6. 508 POLAT (E. S.) AND COLLABORATORS animals were mainly resting. For all groups, standing periods were the longest during sunrise meal (06h00-10h00) and the lowest ones were noted at 02h00-06h00. By contrast, sheep have reduced eating activity (decreased roughage intakes, time spent eating and number of eating bouts) throughout the night (02h00-06h00) and have preferred resting. In addition, a slight increase in the resting periods was noted before midnight (at 10h00-14h00) except in animals fed with barley straw. This difference in the behaviour observed in the group fed with barley straw was significant with the others (interaction roughage type x periods: p < 0.01) (figure 4). animals 6 times a day may reduce the exacerbated feed intake immediately following distribution and improve roughage intake during other periods such as sunrise and sunset in which the number of eating bouts were more frequent as described in the present trial. During the 4 hours meal period, most of the roughage was consumed during the first half of the meal (60.5-73.9%) and the rest was consumed in the second half. As it was described in material and method, feed was taken away before the animals came and it was weighed in the middle of the meal and same feed was put back for another 2 hours until the end of meal. This weighing activity (disappearance of meal for a few minutes) did not motivate animals for further eating. Resting period (min) In addition, sheep generally prefer the feeds they can eat faster [23]. The balance between motivation to eat, satiation which directly regulates feed intake and dietary choices act in combination for controlling eating behaviour at short-term in adequate term with body homeostatic regulation [16]. Feed factors operate mainly on the short-term control for feed intake [4] and roughage ingestibility is defined as the maximum quantity of the feed that can be eaten by the animal when it is supplied ad libitum. The decrease in ingestibility with roughage character is the result of the increase in its fill effect [3, 4]. When given indoors, ingestibility of forage depends mainly on their nutritive value and fill effect in rumen limits the feed intake in ruminants [20]. Plant tissue lignification and fiber fractions e.g. amount and composition of cell walls (NDF and ADF) increases the undegradable fraction of feed and decreases the degradation rate of diet consumed [19]. Barley straw 220 210 Alfalfa hay 200 Corn silage 190 180 Sugar beet pulp 170 160 150 06-10 10-14 14-18 18-22 22-02 02-06 hour Figure 4: Duration of the resting periods in sheep fed 6 times a day during 4 hour meal periods with barley straw, alfalfa hay, corn silage or sugar beet pulp. Discussion In this study different roughages were given to young sheep in divided meals and it was found out that type of roughage significantly influenced feed intake and eating behaviours. In the present study, maximal roughage DMI was obtained when sheep were fed with alfalfa hay whereas this parameter was dramatically depressed in animals consuming barley straw. DULPHY et al. [14] have also observed low barley straw intake efficiency (0.9-1.1 % of body weight) similar to the value obtained here (1.1%) whereas they have found lower alfalfa hay efficiency (2.2-2.4%) than in the present study (3.3%). This discrepancy may probably be related to the higher digestibility of the alfalfa hay in the present study characterized by a lower NDF (49.9%) compared to the roughage used by DULPHY et al. (NDF: 53.5-56.3%). In accordance with these results, NEWMAN et al. [25] have reported that sheep tend to consume more clover than grass in order to rapidly provide a high satiety level (especially through protein intake). However, the dry matter intake was not directly associated to the NDF contents of the four distinct roughages tested here. Indeed, despite various NDF contents in corn silage and sugar beet pulp, the roughage efficiency was similar in the 2 groups (2.3% and 2.4% of body weight, respectively). In addition, in the present study, sheep fed with corn silage have spent long time for eating compared to those fed with barley straw and sugar beet pulp with shorter eating bouts than those fed with alfalfa hay and sugar beet pulp, probably because of the relatively high NDF content (64.0% vs. 50% (alfalfa hay) and 46% (sugar beet pulp)) that has limited corn silage consumption. In the case As all kinds of roughages were in similar dimensions (2.5- 3.0 cm), a possible physical effect related on particle size on the roughage intake rate previously reported by VILLABA and PROVENZA [31] was ruled out in the present study. Animals generally set their major meal as sunset and consumed highest amounts. Sunset meal time was effectively long for sheep receiving sugar beet pulp and barley straw but in those fed with alfalfa hay or corn silage, the sunrise meal time was the longest. Rest of the eating was spread throughout the day. It was reported that grazing cumulates especially during sunset and sunrise [21]. THOMSON et al. [30] also observed a first important meal on the morning at 09 h and the daily maximal meal occurring at 20 h. as main grazing periods. In this study, feed consumption occurred as 33-40% of daily diet during the periods of sunrise (06- 10 hours) and sunset (18-22 hours), which is lower than previously reported as 60-80% in pasture [4]. In animals fed indoors and when feed distribution was scheduled twice per day [21], 60-80 % of daily intake was eaten during two main meals following distributions. Consequently, feeding Revue Méd. Vét., 2013, 164, 11, 503-510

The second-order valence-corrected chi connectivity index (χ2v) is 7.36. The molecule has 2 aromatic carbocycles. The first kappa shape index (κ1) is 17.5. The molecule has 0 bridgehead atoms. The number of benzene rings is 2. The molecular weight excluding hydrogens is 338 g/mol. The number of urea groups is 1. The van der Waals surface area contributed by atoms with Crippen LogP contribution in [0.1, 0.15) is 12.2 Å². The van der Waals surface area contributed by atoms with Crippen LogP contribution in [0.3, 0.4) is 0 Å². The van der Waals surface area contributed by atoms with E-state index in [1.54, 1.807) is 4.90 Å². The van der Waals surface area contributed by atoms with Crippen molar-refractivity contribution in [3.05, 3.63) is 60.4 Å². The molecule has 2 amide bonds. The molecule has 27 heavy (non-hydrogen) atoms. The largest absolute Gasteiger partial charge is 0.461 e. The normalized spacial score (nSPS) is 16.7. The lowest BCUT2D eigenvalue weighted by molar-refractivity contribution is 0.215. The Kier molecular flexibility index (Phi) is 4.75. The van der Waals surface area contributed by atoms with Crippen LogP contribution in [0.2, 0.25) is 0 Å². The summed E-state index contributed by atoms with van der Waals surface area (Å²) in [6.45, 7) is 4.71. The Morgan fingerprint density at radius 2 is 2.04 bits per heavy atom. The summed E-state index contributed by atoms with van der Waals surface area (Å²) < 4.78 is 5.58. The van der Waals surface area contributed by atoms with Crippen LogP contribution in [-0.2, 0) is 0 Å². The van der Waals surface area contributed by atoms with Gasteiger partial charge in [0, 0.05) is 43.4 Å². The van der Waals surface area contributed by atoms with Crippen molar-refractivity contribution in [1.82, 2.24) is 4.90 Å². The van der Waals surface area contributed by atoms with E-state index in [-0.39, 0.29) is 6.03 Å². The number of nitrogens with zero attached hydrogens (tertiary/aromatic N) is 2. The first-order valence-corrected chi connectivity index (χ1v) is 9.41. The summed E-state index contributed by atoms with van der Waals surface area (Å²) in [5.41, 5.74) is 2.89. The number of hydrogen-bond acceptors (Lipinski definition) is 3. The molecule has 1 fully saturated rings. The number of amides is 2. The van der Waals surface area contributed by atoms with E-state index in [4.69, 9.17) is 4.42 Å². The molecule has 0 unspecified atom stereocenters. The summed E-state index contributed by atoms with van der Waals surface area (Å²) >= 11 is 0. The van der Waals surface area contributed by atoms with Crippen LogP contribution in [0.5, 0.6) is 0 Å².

7. EATING BEHAVIOUR IN SHEEP AND ROUGHAGE TYPE 509 of barley straw, the low amount of roughage intake was linked to its high fiber content (38.4% compared to the others). Non forage fiber sources like sugar beet pulp are advantageous in ruminant nutrition leading to an increased intake due to low NDF and ADF fractions of fiber [29]. In the same way, O’DOHERTY et al. [26] have observed that sugar beet pulp added to pressed SBP enhanced daily intake from 1060 g to 1260 g compared to corn silage in late pregnant ewes in which rumen capacity was limited. Because of high moisture content in sugar beet pulp limiting its intake [6], it was observed that sheep receiving sugar beet pulp were spreading eating during the 24 hours period (the mean number of eating bouts per meal and the duration of standing periods, particularly after midnight were significantly elevated compared to the groups fed with alfalfa hay and corn silage) whereas the roughage intake per meal was significantly decreased. As a conclusion, 4 different roughages were investigated on eating behaviour of penned young sheep. Not only NDF but also moisture contents in roughages were found effective on animal intake and behaviour significantly. In such experimental studies on assessment of voluntary eating activity and behaviour, it would be necessary to apply an additional technique for monitoring ruminating activities in animal. References 1. AGREIL C., MEURET M.: An improved method for quantifying intake rate and ingestive behavior of ruminants in diverse and variable habitats using direct observation. Small Rum. Res., 2004, 54, 99-113. 2. ALLEN M.S.: Relationship between fermentation acid production in the rumen and the requirement for physically effective fiber. J. Dairy Sci., 1997, 80, 1447- 1462. 3. BAUMONT R., DULPHY J.P., JAILLER M.: Dynamic of voluntary intake, feeding behavior and rumen function in sheep fed three contrasting types of hay. Ann. Zootechn., 1997, 46, 231-244. 4. BAUMONT R., PRACHE S., MEURET M., MORAND- FEHR P.: How forage characteristics influence behavior and intake in small rumiants: a review. Livestock Prod. Sci., 2000, 64, 15-28. 5. CHAI K., KENNEDY P.M., MILLIGAN L.P., MATHISON G.W.: Effect of cold exposure and plan species on forage intake, chewing behavior and digesta particle in sheep, chewing behavior and digesta particle in sheep. Can. J. Anim. Sci., 1985, 65, 69-76. 6. CHASE L.E.: Effects of high moisture feeds on feed intake and milk production in dairy cattle. Cornell Nutrition Conference of Feed Manufacturers, Ithaka, NY, 1979. 7. COŞKUN B., KADAK R., TUNCER Ş.D., ŞEKER E., BAYTOK E., DELIGÖZOĞLU F.: Üre ve melasla muamele edilen buğday ve mercimek samanlarının hayvan beslemede kullanımı üzerinde araştırmalar. Hayvancılık Araştırma Derg., 1991, 1, 27-33. 8. CRAMPTON E.W., MAYNARD L.A.: The relation of cellulose and lignin content to nutritive value of animal feeds. J. Nutr., 1970, 15, 383-395. 9. DAS N., MAITRA D.N., BISHT G.S.: Genetic and non- genetic factor influencing ingestive behavior of sheep under stall-feeding condition. Livestock Prod. Sci., 1999, 32, 129-136. 10. DE BOEVER J.L., DE SMET A., DE BRABANDER D.L., BOUCQUE C.V.: Evaluation of physical structure. 1. Grass silage. J. Dairy Sci., 1993, 76, 140-153. 11. DE HAER L.C.M., MERKS J.W.M.: Patterns of daily food intake in growing pigs. Anim. Prod., 1992, 54, 95- 104. 12. DEMARQUILLY C., ANDRIEU J., WEISS P.: L’ingestibilité des fourrages verts et des foins et sa prévision. In: Prévision de la Valeur Nutritive des The time spent eating per day was highly correlated with total DMI (r = 0.875, p < 0.001) and roughage DMI (r = 0.875, p < 0.001). ERHARD et al. [15] reported that the time interval (ranged from 4h to 8h) during meals has directly affected the number and the duration of eating bouts, more animals were waiting, more eating bouts were long and frequent. SCHWARTZKOPH-GENSWEIN et al. [28] assumed that differences in eating rate could strongly affect the relationship between cumulated waiting periods for meal and total DMI intake. In the present study, animals were not in a competitive situation and their eating behaviour would most likely be dissimilar to that observed in a flock setting. In a similar way, DE HAER and MERKS [11] reported that pigs housed together ate faster and consumed more feed per meal than those penned individually. In the present study, standing periods were significantly longer early in the morning and, and resting periods were longest late at night in all groups. Sheep fed with alfalfa hay have spent significantly less time standing than others whereas those fed with sugar beet pulp have stood up much longer. Particularly, these animals remained standing after midnight much longer than the others. During the trial, animals spent resting in the majority of their time (in average, approximately 3 hours per 4 hours period, i.e. nearly 75% per day), thus including rumination and sleeping. Nevertheless, it was found that sheep receiving barley straw exhibited significantly longer standing periods especially after 22h00 than the others. GILL [17] reported that sheep stay awake for 16 hours a day in pasture, 4-5 hours half sleepy and 3-4 hours asleep. In a behaviour study, DO THI et al. [13] observed that sheep spent 282 min eating and 540 min ruminating per day and CHAI et al. 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